Believe me, no reading between the lines is necessary. You made an assertion that is obviously untrue as a matter of fact. You or I might disagree with any particular denomination's interpretation of the meaning of baptism, but the idea that the rite itself has no basis in scripture is absolutely without merit.
Of course baptism has a basis in scripture; I don't quite see how you read in my comments that I believe anything other than that. My point was, there is no baptismal regeneration siupported by the Bible. It is plainly a ceremony, an outward sign of what, hopefully, is an inward spiritual regeneration. Getting splashed on your head doesn't do that.
Big i am sorry, but i use to think yall were a believer.
Well, yall still have opportunity to repent and be baptized.
Our church is working hard at getting Alpha re-started in our community. (We had a two-day Alpha conference for churches interested in Alpha a couple of months ago.)
By the way, ELC, there also is a Catholic version of Alpha which was developed with the input of the Catholic Church and is endorsed by the Church. I think there is a part of the Alpha site that talks about that (search "Catholic" on the Alpha site).
Alpha is intended to be an introduction to get people thinking about Jesus and to explore the faith. It is not intended to be a full education or catechisis. Once you can get folks interested enough to come back to church, this education obviously should follow, and in fact the big challenge for us is how to we properly follow up with the people who respond to Alpha.
That's right, Jim. It's just the basics - and thus perfect for anybody and everybody.
I don't mean to be a thorn in anybody's side, but baptismal regeneration, a sacrificing priesthood with a hierarchy of bishops established by the Apostles, and grace-giving sacraments are among the basics. :) And nobody disputed that they were... until the sixteenth century.
There is no question that the Alpha course is elementary and incomplete from a Catholic perspective. It was initialy reviewed and revised by the Catholic archdiocese in London so that what it did say was in accordance with Catholic doctrine, and then in Catholic parishes the course in continued with teachings on the vitally important things that ELC lists -- and more (see the list at the end of this lengthy Comment).
Check out paras. 3 & 4 in this long quote from Fr. Raniero Cantalamessa, OFM, Cap, Preacher to the Papal Household in a speech speech given in London, UK, June 27, 2005. He said,
“Churches with a strong dogmatic and theological tradition (as the traditional Churches and especially the Catholic Church are) sometimes find themselves at a disadvantage, owing to their very wealth and complexity of doctrine and institutions, when dealing with a society that has in large degree lost its Christian faith and that consequently needs to start again at the beginning, that is to say, by rediscovering Jesus Christ.
“It seems we are still lacking a suitable instrument for coping with this new situation. Owing to our past, we are better prepared to be `shepherds' than `fishers' of men; that is to say, better prepared to feed the people who have stayed faithful to the Church than to bring new people in or to `fish back' those who have wandered away. This shows how urgently we need a new evangelization which, while being open to all the fullness of the truth and the Christian life, will yet be simple and basic.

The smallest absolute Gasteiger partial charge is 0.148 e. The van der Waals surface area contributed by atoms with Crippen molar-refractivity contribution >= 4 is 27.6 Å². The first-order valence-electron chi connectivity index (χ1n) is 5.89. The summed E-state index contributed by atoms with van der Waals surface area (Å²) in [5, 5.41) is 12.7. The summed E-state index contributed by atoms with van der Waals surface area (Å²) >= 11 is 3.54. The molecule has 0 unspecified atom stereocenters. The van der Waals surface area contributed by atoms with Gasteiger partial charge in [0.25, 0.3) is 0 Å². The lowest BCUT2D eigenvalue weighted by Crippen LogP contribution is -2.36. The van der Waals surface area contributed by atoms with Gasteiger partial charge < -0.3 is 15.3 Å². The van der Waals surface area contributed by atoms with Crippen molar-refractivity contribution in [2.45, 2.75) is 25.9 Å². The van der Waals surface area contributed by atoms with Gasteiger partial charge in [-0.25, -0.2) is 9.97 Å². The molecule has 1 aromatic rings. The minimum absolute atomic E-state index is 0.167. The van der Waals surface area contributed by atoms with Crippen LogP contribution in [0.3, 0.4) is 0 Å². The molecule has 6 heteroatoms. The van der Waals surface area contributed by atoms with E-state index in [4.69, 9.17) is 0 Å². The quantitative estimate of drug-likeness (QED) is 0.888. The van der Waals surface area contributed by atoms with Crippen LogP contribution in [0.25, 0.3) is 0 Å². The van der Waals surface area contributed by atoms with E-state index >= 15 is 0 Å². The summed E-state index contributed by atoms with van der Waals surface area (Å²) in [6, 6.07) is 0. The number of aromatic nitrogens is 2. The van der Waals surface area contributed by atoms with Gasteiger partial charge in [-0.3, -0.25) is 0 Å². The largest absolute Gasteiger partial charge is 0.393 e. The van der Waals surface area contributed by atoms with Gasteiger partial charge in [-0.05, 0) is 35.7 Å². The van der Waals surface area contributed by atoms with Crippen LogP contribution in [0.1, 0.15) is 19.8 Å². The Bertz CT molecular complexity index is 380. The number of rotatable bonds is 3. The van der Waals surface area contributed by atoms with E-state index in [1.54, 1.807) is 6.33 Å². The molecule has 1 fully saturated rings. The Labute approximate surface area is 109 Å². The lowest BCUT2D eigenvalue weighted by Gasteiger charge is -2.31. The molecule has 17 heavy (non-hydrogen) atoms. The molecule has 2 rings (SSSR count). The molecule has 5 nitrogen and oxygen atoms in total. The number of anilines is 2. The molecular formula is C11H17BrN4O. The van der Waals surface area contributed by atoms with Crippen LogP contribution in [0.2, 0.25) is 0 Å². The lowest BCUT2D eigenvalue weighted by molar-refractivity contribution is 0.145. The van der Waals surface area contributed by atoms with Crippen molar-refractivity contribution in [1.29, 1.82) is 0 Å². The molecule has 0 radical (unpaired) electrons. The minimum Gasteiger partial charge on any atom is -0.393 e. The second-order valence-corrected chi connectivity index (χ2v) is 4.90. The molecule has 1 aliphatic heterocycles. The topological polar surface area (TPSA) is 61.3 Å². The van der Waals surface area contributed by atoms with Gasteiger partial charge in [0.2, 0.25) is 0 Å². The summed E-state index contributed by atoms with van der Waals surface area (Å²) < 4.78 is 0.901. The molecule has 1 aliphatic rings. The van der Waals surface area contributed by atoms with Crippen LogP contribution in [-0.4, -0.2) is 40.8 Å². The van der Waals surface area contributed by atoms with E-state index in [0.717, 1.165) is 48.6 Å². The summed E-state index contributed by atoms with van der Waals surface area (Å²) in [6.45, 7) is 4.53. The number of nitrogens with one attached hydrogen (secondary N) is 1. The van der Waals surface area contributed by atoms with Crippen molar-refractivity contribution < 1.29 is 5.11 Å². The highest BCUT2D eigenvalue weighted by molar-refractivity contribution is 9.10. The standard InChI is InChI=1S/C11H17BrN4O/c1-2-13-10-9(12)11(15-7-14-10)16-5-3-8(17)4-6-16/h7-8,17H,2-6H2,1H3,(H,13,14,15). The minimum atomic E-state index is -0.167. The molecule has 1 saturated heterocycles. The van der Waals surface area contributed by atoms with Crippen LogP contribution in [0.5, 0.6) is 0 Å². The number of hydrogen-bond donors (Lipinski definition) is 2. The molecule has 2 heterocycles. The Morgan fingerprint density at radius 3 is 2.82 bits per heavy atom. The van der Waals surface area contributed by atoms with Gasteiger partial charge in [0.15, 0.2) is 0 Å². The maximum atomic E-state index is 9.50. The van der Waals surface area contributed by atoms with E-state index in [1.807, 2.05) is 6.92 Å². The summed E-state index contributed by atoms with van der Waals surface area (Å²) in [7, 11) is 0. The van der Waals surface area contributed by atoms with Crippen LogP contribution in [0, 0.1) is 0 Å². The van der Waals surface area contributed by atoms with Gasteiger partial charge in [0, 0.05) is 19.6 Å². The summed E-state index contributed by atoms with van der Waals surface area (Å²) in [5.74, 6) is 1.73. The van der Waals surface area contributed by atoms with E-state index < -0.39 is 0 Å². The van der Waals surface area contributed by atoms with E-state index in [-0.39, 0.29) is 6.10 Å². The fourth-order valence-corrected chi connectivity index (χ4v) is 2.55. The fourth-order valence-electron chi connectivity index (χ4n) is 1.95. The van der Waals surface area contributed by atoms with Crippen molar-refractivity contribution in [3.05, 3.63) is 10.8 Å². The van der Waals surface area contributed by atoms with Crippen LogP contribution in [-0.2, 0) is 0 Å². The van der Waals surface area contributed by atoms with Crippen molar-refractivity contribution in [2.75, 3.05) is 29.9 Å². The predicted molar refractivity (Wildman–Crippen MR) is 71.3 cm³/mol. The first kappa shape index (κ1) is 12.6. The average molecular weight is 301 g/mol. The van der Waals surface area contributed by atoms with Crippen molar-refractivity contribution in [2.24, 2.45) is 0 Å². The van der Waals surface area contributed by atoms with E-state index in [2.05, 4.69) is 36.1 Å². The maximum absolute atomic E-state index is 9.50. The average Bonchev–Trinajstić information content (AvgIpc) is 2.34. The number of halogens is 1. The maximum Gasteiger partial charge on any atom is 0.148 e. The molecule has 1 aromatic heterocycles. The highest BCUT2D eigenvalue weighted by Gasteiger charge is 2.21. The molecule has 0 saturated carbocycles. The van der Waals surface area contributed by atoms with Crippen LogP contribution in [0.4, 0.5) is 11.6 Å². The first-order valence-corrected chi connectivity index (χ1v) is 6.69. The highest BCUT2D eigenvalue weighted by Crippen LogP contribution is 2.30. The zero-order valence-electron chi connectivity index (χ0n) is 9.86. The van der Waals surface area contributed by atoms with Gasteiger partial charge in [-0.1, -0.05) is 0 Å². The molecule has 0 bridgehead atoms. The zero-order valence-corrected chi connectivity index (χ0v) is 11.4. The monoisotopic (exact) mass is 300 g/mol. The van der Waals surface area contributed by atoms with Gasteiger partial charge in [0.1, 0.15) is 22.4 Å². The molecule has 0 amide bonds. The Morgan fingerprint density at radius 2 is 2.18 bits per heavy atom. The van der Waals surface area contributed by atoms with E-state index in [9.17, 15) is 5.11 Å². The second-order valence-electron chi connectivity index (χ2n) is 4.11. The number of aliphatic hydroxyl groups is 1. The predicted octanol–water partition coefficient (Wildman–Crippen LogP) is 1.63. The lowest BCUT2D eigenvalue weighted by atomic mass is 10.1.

“This is the reason why I look with interest and appreciation to the Alpha Course. It seems to me that it answers precisely to this need of ours. The very name shows this. It is not called "Alpha and Omega course” (as Revelation 1, 8 might have suggested) but simply "Alpha Course”, because it doesn’t claim to lead people from beginning to end in faith; only to help them get acquainted with it, to foster a personal encounter with Jesus, leaving it to other Church departments to develop the newly rekindled faith. See http://www.christlife.org/sharefaith/articles/CantalamessaFaith.html
“But for Catholics, far more teaching is required as a follow-up to the Alpha course.
Together with Catholic Evangelisation Services in the UK, ChristLife has developed several supplemental Catholic resources that parishes can use as next-steps in the evangelization process. These resources provide clear Catholic messages that can help lead others into RCIA and give them a hunger for life in the Catholic Church.
The following resources are now available from the ChristLife Bookstore:
"Touching Jesus Through the Church", presented by Marcellino D'Ambrosio, Assistant Professor of Theology at the University of Dallas, is recommended as the initial Catholic follow-up to the Alpha course. The series includes eight talks on the following topics:
• Who Needs the Catholic Church?
• Baptism - Gateway to Life
• Confirmation - Empowered to Serve
• Personal Prayer - Pathway to Joy
• What is the Mass?
• Getting More Out of Mass
• Keeping a Pure Heart
• Mary and the Saints
I have considerable sympathy with RC theology, as you know, ELC - far more than most Protestants. But your framing is not the description of the faith that the Orthodox church(es) would choose. Not that they would disagree entirely, but that they would reorder what you call the central doctrines. And the Copts, Armenians, and Ethiopians would object more strongly still.
Also, despite considerable doctrinal continuity, Most Christians in the centuries before Luther, and even more before the Great Schism, would lay greater stress on some things you have left out, such as the church visible or spiritual exercise. Just because something primary now traces all the way back does not mean it was always primary.
Then too, most believers and even much of the clergy were non-theological by current standards. What "the Church believed" seems much clearer when viewed in retrospect than it did while time was passing.
That said, I agree that what is Western European normative, and especially North American normative - what people here think of as the default position of the Christian faith - includes much that is fairly uncommon, and mostly recent, in Church history, to the exclusion of much that had been agreed upon before.
If i want a drink i go liquor store.
If i want a meal I go to grocery store.
If i want counsel form The Blessed Trinity i go to Mass.
These so called nondenominationalists pretend church with a pretend Jesus.
Walked with the upstarts for years before Mary could break through to present the real Jesus.
Bargain basement "Christianity(s)" knows not heaven but make pretense.
So Mr. Nick wants to teach yall yankees how to speak in tongues.
The boy sounds like a Wierwillite.
When praying for people to receive the gift of tongues, I have found the greatest barrier is a psychological one ”making the first sound…. In order to help people to get over this barrier, I explain this difficulty and suggest that they start by copying what I or one of the other prayers is saying. Then I start to speak in tongues slowly so that they can follow.” Nicky Gumbel
Enchanting enchantment there.